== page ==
A historical meeting place

A RICH HISTORY DATING BACK TO THE 12th CENTURY

Buxted Park dates back to the 12th century and has been enjoyed as a seat of power and prestige for many of those 900 years.
 
The present house was built almost 300 years ago by Thomas Medley, whose family had been keepers of the Privy Purse in the reign of Henry VIII. Clearly even in those days there was money to be made in tax collection…. Thomas Medley himself had been a renowned barrister, however he made a fortune in his own right by using the opportunity of the war against France to introduce the English to port wine and it was this money that built the beautiful house we enjoy today.
 
Buxted Park became the country seat of Rt Hon. Cecil Jenkinson Bart. when he married Thomas Medley’s granddaughter. He later became Lord Liverpool on the death of his brother, who had served 15 years as Prime Minister. Under his tenure a number of additions were made to the house, including the wonderful Victorian Orangery, still in daily use today. He did not enjoy having the peasants living so close to him, so he ceased maintaining their properties, forcing them to move from the estate across the valley to the villages present location. The only remaining sign of its existence is the 13th century Buxted parish church, where Cranmer’s book of common prayer was first introduced.
 
As befitting the country seat of such an important family of Georgian and Victorian society, Buxted Park played host to many dignitaries including the Prince Regent and the great queen herself. It is mentioned by the great bard, Wordsworth, in a letter to his brother, then the rector at the church on the estate. This tradition of hospitality has carried on through the centuries, with musicians, stars of both the small and silver screen visiting this wonderful place.
 
At the beginning of the 20th Century the house was purchased by the renowned designer of the Savoy in London, Basil Ionides. He and his wife were great entertainers and good friends of George V and Queen Mary who were regular guests at house.
 
In 1940 disaster struck, when much of the house was destroyed by fire. The top story was lost and the shortage of materials during the war meant it was not possible to replace it. For Basil, who is reputed to still reside at the house, the war was not all bad news. The blitz meant he was able to restore Buxted Park with some of the finest architectural pieces at little or no cost. Basil visited bombed out buildings salvaging covings, cornices, chandeliers and beautiful show doors, all of which you will see around you today at Buxted Park. Like many country houses of this period that are still in existence today not everything is original, however the difference at Buxted Park is that even the fakes are genuine. So good was the  restoration and the quality of the items he salvaged, that some scurrilous people have actually suggested he was paying the Germans to bomb particular houses.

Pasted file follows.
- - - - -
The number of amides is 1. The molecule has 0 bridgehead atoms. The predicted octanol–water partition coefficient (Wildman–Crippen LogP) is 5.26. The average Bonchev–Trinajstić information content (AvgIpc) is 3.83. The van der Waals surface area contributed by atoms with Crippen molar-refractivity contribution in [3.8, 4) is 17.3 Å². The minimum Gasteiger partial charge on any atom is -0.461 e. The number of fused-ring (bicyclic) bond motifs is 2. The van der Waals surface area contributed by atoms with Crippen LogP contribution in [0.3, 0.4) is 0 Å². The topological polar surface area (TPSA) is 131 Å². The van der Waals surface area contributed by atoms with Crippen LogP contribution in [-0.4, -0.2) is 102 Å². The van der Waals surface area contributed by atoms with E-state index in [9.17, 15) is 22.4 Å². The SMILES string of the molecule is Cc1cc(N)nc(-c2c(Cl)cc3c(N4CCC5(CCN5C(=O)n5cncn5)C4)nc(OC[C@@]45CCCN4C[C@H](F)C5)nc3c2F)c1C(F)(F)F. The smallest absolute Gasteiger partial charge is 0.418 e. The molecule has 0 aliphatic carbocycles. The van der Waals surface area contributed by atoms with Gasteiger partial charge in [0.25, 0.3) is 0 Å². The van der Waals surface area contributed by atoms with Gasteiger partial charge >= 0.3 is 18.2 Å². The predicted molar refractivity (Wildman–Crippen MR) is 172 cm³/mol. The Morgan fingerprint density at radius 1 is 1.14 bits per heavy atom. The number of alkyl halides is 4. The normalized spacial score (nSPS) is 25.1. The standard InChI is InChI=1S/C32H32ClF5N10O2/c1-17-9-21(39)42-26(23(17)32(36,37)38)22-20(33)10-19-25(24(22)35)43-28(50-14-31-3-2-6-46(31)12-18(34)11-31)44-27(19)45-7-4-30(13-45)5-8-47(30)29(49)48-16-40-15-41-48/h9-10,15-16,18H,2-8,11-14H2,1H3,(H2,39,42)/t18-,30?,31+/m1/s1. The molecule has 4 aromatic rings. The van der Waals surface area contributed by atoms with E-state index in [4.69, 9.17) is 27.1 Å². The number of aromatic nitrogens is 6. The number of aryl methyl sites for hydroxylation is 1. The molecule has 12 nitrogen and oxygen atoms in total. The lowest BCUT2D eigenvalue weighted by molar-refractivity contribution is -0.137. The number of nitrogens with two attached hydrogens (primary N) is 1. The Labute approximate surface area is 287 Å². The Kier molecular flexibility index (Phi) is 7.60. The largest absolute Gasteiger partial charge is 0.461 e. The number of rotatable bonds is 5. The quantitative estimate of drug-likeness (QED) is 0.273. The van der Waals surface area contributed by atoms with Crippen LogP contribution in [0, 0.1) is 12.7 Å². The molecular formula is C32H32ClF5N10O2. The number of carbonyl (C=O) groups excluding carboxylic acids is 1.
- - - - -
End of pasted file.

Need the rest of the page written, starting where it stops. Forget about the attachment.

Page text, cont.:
Following the death of Basil & his wife the Rt. Hon Nellie, the house was purchased by Kenneth Shipman, the owner of Twickenham Studios. He used it to entertain his stars, with guests such as Marlon Brando, Dudley Moore and Gregory Peck regulars at the house. He even built a cinema to view his latest productions, which is still in use today. This period also saw a return to the house of Sir Winston and Lady Churchill, who had also been regular guests in the time of the Ionides. By the early 1970’s British cinema was in decline. The Shipmans sold the estate to the Crown Prince of Abu Dhabi, Sheikh Akhanton. Enriched by the increasing value of oil in the Middle East, the opulence and grandeur and size made Buxted Park not only ideal as his English home but also an excellent harem for his entourage.
 
In 1987 the Crown Prince sold the house to the Engineering and Electrical union, who were first to open it as a hotel. The day contracts were exchanged was the day of the great storm, possibly an omen for the union. They lost over 200 ancient trees on the estate that day and it was soon clear that the juxtaposition of the unions own philosophy and the grandeur and opulence that Buxted Park represents were never going to be comfortable bedfellows. The house then went through a number of unhappy marriages before its phoenix-like revival under the present owners Hand Picked Hotels.
 
The mansion house has now been beautifully restored using the finest fabrics and furnishings, not to mention up to the minute technology. Basil (deceased) has visited a number of our guests during the restoration and passed on his thoughts (without any consultancy fee), a rarity in this day and age. The restoration also includes the grounds where many of the statues and ornaments sold off or removed by the union are being replaced. The original rose gardens at the end of Queen Mary’s walk are also being restored. This grand old house is once again a seat of power, where leaders of industry and commerce come to review and decide on future direction, or take an opportunity to recharge batteries.

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